The Rev. John Thomson / Dailly Parish

The Rev. John Thomson

Scottish Landscape Painter and Minister of Dailly and Duddingston

Scottish Landscape Painter and Minister of Dailly and Duddingston

"We’re a’ Jock Tamson’s bairns !"

The Rev. John Thomson was born in the Manse at Dailly on 1st September 1778, descendant of James Thomson of Newton of Collessie and Weddersbie in Fife. John’s father, grandfather, great grandfather, a cousin and several other relatives through marriage were all Presbyterian Ministers. He was the youngest son of the Rev. Thomas Thomson by a second marriage to Mary Hay, widow of a Mr Lockhart.  

The Reverend John Thomson FRSE RSA (1778 – 1840). Engraving after a portrait by Robert Scott Lauder.  Original in the collection of the Royal Scottish Academy, Edinburgh.
There is also a portrait of Thomson by Henry Raeburn.

His father’s first marriage was to Peggy Hope, daughter of Sir Alexander Hope and they had issue of a daughter Margaret who later married her cousin James Thomson Minister in Girvan.   Her mother Peggy Hope died a month after giving birth to a son Thomas who died in infancy.

Young John Thomson attended school at Dailly, which was at that time situated within the churchyard just beyond the present main gateway and was described as “little better than a shed with a thatched roof and the plainest of furniture”.    It was here under the guidance of Dominie James Welsh that John, like all other children from Dailly, was instructed in English, French, Latin, Writing, Arithmetic and Book-keeping.

John was later taught Greek and Latin by his elder brother Thomas who was to become one of Scotland’s leading Advocates.   During his early years John had also become proficient in Astronomy, Geology, Optics and Chemistry and was a great lover of nature, often leaving his home at the Manse at 2am to climb Kirkhill or Hadyard Hill just to watch the sunrise.

As a young boy John often visited Tom McMurtie the village carpenter who resided in Rone Cottage near to the Manse, and he was instructed by the carpenter in the rudiments of painting.   On one of John’s visits to the workshop, McMurtie had just completed a chest for a parishioner about to emigrate to America, and Johnny, or Jock as he was called by his brothers and sisters, was invited to decorate the chest.   On its lid he painted a yellow bunting, and so it came about that he got his first commission to paint.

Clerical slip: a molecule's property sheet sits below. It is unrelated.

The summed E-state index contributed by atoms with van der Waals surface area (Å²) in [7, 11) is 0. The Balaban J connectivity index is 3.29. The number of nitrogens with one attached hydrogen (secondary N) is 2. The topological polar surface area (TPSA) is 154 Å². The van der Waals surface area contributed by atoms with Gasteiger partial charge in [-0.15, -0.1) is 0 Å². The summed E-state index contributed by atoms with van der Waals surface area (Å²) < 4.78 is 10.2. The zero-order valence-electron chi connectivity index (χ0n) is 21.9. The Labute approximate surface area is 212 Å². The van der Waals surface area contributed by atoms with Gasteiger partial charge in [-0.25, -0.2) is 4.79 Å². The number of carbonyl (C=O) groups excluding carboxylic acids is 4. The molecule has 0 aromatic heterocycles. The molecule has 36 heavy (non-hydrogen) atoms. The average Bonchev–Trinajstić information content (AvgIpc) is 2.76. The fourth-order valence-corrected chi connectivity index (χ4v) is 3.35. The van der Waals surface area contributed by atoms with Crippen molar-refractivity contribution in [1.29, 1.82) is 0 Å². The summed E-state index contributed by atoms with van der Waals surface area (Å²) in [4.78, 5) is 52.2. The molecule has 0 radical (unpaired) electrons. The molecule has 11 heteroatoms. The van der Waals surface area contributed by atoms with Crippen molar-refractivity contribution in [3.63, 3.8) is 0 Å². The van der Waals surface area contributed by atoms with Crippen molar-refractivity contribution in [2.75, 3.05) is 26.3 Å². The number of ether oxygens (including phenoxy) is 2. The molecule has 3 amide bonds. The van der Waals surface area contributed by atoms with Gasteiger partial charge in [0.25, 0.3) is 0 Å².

John Thomson (1778 – 1840). A View in Scotland. Pencil, watercolour and gum arabic on paper. 172 x 321 mm. Original in the Tate Gallery, London. Purchased as part of the Oppé Collection 1996.

In 1791 at fourteen years of age, John was shipped off to Glasgow University and in November 1793 he was entered at the University of Edinburgh to continue his study for the Ministry.   Whilst in Edinburgh he lodged with his brothers Thomas and Adam and it was during this period that he became acquainted with many persons who later rose to eminence, amongst them Walter Scott a friend of his brother Thomas.    During his last month in Edinburgh, John took lessons under Alexander Nasmyth, the celebrated Scottish Landscapist.

On 17th July 1799, John Thomson was licensed by the Presbytery of Ayr as a preacher of the Gospel.   His father had died on 19th February the previous year, and a strong influence was brought to bear on the Crown, with whom lay the patronage of Dailly, and he was presented by George III to his father’s place as Minister of Dailly, his ordination took place on 24th April 1800.

Within twelve months of his ordination, John married Isabella, daughter of the Rev. John Ramsay, Minister of Kirkmichael, who bore him two sons and three daughters.   Their eldest son, Thomas, became a physician and was for some time Mayor of Stratford-upon-Avon.   The youngest son, John, attained the rank of Captain in the Royal Navy and later served in the East India Company Maritime Service.   Isabella, the youngest daughter, married the celebrated Scottish artist Robert Scott Lauder RSA.

Following the death of his wife Isabella, John married Frances Ingram Spence widow of Martin Dalrymple to whom she had five children.   The second marriage had issue of a further four children, in all a total of fourteen children, or three families in one.   When introducing the children to visitors Mrs Thomson would say, “That’s my family, that’s John’s family but these are ours”.   At this point John would interrupt saying “They’re a’ Jock Tamson’s bairns”, and thus he coined the well-known Scottish phrase.

As minister of Dailly, John Thomson neglected his parish duties and often had to be searched for by members of the Kirk Session to remind him to attend his services.   His love of painting took him to the local estates with easel or sketchbook and when not engaged in painting he spent much of his time playing the violin and cello.   Neither of these pastimes endeared him to his staunch Presbyterian flock and when a vacancy arose at Duddingston moves were made to get him to accept the charge.

His move to Duddingston brought him into closer contact with the men of eminence that he had met during his university years.   All of the paintings done during his time at Dailly were given away by him to his friends in the parish, and it was only on his arrival at Duddingston that he started to sell his works, which brought him an annual income of £1,800 in addition to his stipend of about £300 making him a wealthy man.

The Rev. John Thomson died at Duddingston on 28th October 1840 aged 62 years, having spent forty-one years in the ministry.

© David M Hunter FSA Scot., 2001

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